State of the Farm

There’s nothing to complain about as we maintain our newest global warming trend of big rains followed by prolonged dryness followed by another just-in-time big rain. Let’s hope that continues to work as it did last year.

Meanwhile, we are seeing the same pattern that we saw during the winter - grasses and clovers are making an accelerated comeback following a harsher than usual series of freezing weather this year. We love Mother Nature’s resilience and compensatory values. The weather may cause her to hunker down for a prolonged period of time, but when she sees daylight, she rebounds quickly and with more bounty than usual. We dance with who brung us! She’s a good partner if we just give her a chance.

Bunny rows: we almost always have “standing hay” as we enter winter’s dormant stage. As we enter spring, we shred the old grass in order to bring more air and sun to the coming grasses and clovers but we always left some standing along the fence lines. This gave our rabbits and their spring bunnies some cover to hide in in their quest to avoid predatory hawks. We see the benefits of this practice with a larger bunny population each spring and summer. So we decided to take it a step further - we left wide swaths of bunny rows throughout the pastures. See the photo?
(Tracie, insert my photo here)

So what else do we expect in benefits besides “housing” for the bunnies? The mowed areas get a full dose of sun and air while the standing hay areas grow more slowly. We expect the cattle and pigs to enjoy the grasses in the mowed areas first. When they move to the bunny rows, they will forage a mixture of fresh grasses and dry hay. Spring grasses are “washy”, meaning that it tends to give more water than grass proteins which can lead to watery manure, very much like loose bowels that we sometimes experience. By getting a good dose of dry forage, digestion will improve and excrement will normalize. That means better health for our creatures.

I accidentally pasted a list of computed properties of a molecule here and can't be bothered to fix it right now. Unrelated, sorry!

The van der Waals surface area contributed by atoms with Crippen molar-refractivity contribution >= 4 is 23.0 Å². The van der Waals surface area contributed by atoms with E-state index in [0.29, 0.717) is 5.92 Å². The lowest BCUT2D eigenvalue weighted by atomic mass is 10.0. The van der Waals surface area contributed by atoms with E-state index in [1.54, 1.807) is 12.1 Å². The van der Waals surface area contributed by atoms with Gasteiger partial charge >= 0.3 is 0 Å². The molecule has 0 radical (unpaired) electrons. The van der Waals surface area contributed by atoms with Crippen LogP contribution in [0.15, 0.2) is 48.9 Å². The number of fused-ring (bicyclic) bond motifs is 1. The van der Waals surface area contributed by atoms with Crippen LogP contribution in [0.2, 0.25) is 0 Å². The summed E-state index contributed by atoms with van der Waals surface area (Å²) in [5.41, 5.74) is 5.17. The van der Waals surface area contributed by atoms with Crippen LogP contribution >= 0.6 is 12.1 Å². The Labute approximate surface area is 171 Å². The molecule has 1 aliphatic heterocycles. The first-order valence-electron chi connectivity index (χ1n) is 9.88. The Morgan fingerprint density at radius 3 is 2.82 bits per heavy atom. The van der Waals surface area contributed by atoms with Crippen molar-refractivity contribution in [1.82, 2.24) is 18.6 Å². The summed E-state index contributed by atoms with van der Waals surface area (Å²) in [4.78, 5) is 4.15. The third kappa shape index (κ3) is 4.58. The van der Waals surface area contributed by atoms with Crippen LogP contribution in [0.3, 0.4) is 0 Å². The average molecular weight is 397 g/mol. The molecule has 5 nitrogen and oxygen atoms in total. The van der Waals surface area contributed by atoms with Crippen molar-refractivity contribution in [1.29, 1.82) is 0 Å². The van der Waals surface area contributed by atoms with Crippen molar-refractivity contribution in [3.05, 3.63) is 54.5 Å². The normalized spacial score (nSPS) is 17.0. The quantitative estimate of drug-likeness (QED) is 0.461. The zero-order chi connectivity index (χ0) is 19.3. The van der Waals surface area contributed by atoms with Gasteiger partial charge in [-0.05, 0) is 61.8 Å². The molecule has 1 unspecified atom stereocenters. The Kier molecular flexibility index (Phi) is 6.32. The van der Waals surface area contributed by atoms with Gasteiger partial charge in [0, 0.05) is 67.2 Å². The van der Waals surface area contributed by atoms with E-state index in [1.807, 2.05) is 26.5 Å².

Wildflowers, especially the blue bonnets: Flowers along the highways and many pastures are, of course, having a good year too. You will enjoy your wildflower tours and photography sessions this spring. But our patch of earth doesn’t yield the same bluebonnets like it has in the distant past.

There’s a good reason for that. Bluebonnets are legumes, so just like beans, peas and clovers, bluebonnets improve soil health by imparting nitrogen and adding humus to the soil. So bluebonnets grow where they are needed and as our soil has improved, we have seen a reduction of the state flower. Interesting, don’t you think? She giveth and She taketh away.

Open Farm is pushed to the Fall. April is always our first choice for Open Farm because of the spring flush, cooler temps and the chance for everyone to tour the farm, enjoy some of our meats and our chance to meet you in person. But it also an always busy month for many reasons and that truth is added to this year with a Brenham festival that we are participating in on the 21st. So, we have decided that we will have to push the farm tour back to the Fall this year.

We do invite you to consider the festival in Brenham where we will be found at the Home Sweet Farm in old town Brenham. You can even enjoy dinner with our pork and the produce from other local farms, starting at 5 pm. Contact for ticketed reservations. Hope to see you there.